The evolution of the customer journey in 2017: Optimizing moments that matter

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change-compass-direction-ss-1920Tracking the customer’s journey through a sales funnel, website user path, or any other journey is one of the top priorities for marketers today.

Until recently, we were able to map out the path that the typical customer would take when making a buying decision or searching for information to inform that decision. We could identify exactly how and when they would move to the next stage of the buying cycle and what triggered that behavior.

However, the days of identifying a linear “buyer’s journey” are giving way to a much more challenging mandate as the customer journey becomes increasingly fragmented.

Here’s a close look at the shift from the linear customer journey, and the new model that will be guiding your marketing efforts:

The fragmented customer journey

Even though digital advertisements, search and social media have been around for many years, few marketers have been able to identify the exact triggers that prompt a purchase for any given sale.

We look at metrics and identify patterns of behavior — certain keywords whose search results often lead to purchases, ads that get more clicks than others, certain status updates that get more engagement than others — and we turn to science and predictive models to calculate which types of ads and content will be most effective.

As a result, marketers have noticed that customers are no longer following a step-by-step process of viewing an ad, clicking through to a landing page and completing a sale.

Today’s customers are on a fragmented journey instead of a linear path. Thanks to social media, digital advertising and new ways people are communicating online, guiding a customer through the buying process is not so simple as presenting a path and having a consumer walk through it. Mobile adaptation is transforming the way customers are making their way through the traditional buyer’s journey.

Customers now have the opportunity to interact with brands and companies directly, send messages via Facebook, participate in online contests and share their interests and reviews of products on social media. They’re now bombarded with advertisements and messaging from several channels and platforms instead of just one.

Omnichannel marketing is taking over the traditional digital marketing approach to ensure customers can be reached and engaged in several different ways over the course of a day or a week.

Capitalizing on micro-moments

In order to make our marketing efforts successful, we need to identify the points of engagement.

Today’s most successful marketing strategies account for micro-moments, the key points in the searching and buying process where customers make contact with an advertisement, message, your website, or other “anchors” on a mobile device. Micro-moments are the specific times — right down to the day and time — where a customer moves forward in the buying journey by agreeing to subscribe to an email, view an ad, seek out more information on the website or search engines or engage with social media posts via mobile.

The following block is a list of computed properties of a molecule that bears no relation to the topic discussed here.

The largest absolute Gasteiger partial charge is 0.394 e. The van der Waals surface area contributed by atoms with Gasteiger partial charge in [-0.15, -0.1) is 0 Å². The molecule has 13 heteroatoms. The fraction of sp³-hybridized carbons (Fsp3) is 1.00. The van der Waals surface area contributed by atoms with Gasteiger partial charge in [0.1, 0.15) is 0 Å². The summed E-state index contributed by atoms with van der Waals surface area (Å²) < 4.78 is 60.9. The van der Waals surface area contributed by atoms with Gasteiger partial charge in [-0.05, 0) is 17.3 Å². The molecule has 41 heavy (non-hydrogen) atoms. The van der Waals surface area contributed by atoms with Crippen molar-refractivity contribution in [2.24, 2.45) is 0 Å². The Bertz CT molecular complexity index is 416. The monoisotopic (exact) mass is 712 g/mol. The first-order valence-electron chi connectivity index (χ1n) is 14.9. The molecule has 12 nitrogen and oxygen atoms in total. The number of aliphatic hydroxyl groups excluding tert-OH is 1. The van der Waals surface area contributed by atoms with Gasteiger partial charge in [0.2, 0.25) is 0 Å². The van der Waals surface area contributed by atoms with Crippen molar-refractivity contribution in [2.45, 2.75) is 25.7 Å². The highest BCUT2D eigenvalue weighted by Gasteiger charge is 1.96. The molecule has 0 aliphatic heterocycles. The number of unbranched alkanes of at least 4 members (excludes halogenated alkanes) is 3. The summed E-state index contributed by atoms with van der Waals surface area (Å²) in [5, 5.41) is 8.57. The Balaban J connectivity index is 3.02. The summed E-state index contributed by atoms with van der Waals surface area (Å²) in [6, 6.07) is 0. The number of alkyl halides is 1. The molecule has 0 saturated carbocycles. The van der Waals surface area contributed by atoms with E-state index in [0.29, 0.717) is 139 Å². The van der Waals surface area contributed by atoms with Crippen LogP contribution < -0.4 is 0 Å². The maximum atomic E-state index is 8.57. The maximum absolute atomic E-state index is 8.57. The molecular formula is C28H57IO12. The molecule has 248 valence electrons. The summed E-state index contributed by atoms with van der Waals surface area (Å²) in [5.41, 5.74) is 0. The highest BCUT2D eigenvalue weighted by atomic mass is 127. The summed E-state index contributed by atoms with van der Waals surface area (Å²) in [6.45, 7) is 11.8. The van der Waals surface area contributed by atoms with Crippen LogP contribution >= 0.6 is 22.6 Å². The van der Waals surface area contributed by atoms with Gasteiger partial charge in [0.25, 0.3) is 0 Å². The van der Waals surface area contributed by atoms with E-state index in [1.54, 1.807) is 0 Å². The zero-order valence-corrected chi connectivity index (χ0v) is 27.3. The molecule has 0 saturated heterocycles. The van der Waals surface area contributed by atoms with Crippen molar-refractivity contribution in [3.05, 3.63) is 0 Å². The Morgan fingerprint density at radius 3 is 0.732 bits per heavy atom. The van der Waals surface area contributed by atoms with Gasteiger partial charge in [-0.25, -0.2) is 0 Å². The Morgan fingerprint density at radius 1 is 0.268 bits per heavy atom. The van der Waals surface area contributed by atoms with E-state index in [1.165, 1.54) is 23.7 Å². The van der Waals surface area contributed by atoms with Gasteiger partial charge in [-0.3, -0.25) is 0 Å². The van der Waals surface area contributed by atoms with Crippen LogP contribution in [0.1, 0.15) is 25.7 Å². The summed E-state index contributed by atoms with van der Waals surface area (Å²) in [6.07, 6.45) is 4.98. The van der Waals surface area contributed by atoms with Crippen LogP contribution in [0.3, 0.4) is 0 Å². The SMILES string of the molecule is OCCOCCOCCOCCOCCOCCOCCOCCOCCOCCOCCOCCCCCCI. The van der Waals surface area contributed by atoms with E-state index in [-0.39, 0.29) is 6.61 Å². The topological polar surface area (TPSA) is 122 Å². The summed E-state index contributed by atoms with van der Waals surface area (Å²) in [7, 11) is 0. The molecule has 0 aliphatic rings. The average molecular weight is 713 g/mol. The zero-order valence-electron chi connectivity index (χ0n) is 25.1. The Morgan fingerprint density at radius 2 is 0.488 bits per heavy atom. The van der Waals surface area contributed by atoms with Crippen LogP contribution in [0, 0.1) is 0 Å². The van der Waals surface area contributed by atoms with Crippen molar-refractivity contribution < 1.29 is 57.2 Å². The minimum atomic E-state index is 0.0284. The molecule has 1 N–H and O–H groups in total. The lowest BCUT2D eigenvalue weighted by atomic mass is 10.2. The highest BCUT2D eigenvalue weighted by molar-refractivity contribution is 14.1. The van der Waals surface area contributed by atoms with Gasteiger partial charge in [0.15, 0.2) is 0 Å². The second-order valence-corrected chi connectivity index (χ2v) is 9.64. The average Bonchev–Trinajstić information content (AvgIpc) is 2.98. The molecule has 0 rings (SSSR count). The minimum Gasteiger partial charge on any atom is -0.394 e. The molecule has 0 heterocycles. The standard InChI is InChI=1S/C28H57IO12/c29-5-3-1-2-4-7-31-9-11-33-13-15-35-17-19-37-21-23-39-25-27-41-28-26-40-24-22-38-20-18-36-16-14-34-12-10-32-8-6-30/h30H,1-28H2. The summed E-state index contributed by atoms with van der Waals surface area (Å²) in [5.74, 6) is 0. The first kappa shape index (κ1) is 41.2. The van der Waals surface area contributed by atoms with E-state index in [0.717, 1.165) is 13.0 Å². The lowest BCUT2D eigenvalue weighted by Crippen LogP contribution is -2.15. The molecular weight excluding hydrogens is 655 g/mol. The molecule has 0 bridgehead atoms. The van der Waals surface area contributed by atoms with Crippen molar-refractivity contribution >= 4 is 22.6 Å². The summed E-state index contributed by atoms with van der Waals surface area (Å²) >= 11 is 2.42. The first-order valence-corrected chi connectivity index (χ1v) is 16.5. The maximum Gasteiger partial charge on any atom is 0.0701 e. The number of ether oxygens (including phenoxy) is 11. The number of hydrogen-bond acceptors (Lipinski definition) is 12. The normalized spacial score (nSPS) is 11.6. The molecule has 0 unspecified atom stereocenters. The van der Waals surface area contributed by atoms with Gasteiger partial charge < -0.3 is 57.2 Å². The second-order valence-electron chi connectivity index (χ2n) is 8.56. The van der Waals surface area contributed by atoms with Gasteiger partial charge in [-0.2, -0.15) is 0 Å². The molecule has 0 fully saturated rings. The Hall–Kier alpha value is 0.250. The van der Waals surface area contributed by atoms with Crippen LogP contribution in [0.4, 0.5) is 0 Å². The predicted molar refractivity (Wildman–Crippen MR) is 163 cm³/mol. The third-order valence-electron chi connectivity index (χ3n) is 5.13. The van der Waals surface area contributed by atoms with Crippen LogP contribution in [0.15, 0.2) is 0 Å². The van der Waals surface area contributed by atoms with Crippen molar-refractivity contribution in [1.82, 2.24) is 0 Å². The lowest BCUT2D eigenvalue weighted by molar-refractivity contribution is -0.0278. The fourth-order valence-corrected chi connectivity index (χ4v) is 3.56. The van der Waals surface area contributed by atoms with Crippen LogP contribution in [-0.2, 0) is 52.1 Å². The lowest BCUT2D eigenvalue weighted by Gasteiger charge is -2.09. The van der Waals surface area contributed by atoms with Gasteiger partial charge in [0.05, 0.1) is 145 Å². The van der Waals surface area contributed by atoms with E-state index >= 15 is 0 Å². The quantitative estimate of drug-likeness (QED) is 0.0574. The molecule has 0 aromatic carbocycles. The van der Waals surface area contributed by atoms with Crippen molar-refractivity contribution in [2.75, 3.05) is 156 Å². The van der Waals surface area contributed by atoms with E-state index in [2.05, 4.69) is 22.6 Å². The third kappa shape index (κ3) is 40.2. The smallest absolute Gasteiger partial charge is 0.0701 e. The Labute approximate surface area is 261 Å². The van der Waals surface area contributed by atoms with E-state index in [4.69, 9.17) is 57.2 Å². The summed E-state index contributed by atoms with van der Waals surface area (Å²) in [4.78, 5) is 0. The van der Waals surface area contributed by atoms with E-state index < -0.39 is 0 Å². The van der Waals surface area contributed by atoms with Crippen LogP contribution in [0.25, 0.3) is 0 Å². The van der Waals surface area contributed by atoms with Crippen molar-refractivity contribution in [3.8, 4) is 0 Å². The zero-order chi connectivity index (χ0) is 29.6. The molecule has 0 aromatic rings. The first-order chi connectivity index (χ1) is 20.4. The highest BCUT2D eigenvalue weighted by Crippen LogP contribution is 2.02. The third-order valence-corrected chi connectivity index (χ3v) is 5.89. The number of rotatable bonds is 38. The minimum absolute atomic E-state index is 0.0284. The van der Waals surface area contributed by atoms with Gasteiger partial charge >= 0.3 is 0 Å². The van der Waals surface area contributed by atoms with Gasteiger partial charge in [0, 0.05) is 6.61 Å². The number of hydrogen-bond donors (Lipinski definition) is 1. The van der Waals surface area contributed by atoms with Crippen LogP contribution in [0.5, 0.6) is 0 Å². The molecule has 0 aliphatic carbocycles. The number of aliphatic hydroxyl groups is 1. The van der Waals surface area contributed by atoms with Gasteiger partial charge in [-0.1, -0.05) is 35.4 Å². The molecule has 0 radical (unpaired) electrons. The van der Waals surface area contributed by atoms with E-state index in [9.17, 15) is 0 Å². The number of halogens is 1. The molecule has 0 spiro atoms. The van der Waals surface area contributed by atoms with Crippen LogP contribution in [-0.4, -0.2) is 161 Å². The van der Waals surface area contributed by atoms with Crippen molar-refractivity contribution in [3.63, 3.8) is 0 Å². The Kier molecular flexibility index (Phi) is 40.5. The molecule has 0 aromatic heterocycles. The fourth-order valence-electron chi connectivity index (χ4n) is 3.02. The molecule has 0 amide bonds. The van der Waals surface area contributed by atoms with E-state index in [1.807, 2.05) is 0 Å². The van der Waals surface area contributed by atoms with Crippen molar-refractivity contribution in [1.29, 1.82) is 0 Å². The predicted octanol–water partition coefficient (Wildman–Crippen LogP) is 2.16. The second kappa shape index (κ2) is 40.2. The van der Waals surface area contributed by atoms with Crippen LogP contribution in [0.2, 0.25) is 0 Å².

A Think with Google study points out how the majority of consumers turn to their phones with the intent of searching for key information and the expectation that brands will deliver immediate answers. They are in the mindset of “I want to know,” “I want to go,” “I want to do” or “I want to buy,” which means they are not necessarily looking for articles about a topic, educational information or anything that would require sitting down and reading for a few minutes.

In fact, Google says one in three smartphone users has purchased from a company or brand other than the one they intended simply because that brand or company provided information in the moment they needed it.


Effective and impactful omnichannel marketing

The key to capitalizing on micro-moments lies in the ability to serve up key information at just the right time to move the sale forward.

  • When customers are in the “I-Want-to-Know Moment,” they will be most responsive to information that provides an answer or solution rather than a sales page that encourages them to buy. Consider that 87 percent of consumers do research before they even set foot in a store, according to Google. This means you need to reach consumers well before they even come into contact with an associate on the sales floor.
  • When customers are in the “I-Want-to-Go Moment,” they will be more responsive to local search results, maps and specific directions on where something is located, rather than information about product.
  • When customers are in the “I-Want-to-Do Moment,” they are looking for ideas and useful information, such as tips or pointers to complete a task. Recipes, step-by-step guides and how-to videos or tutorials are some examples of content that would best serve these customers.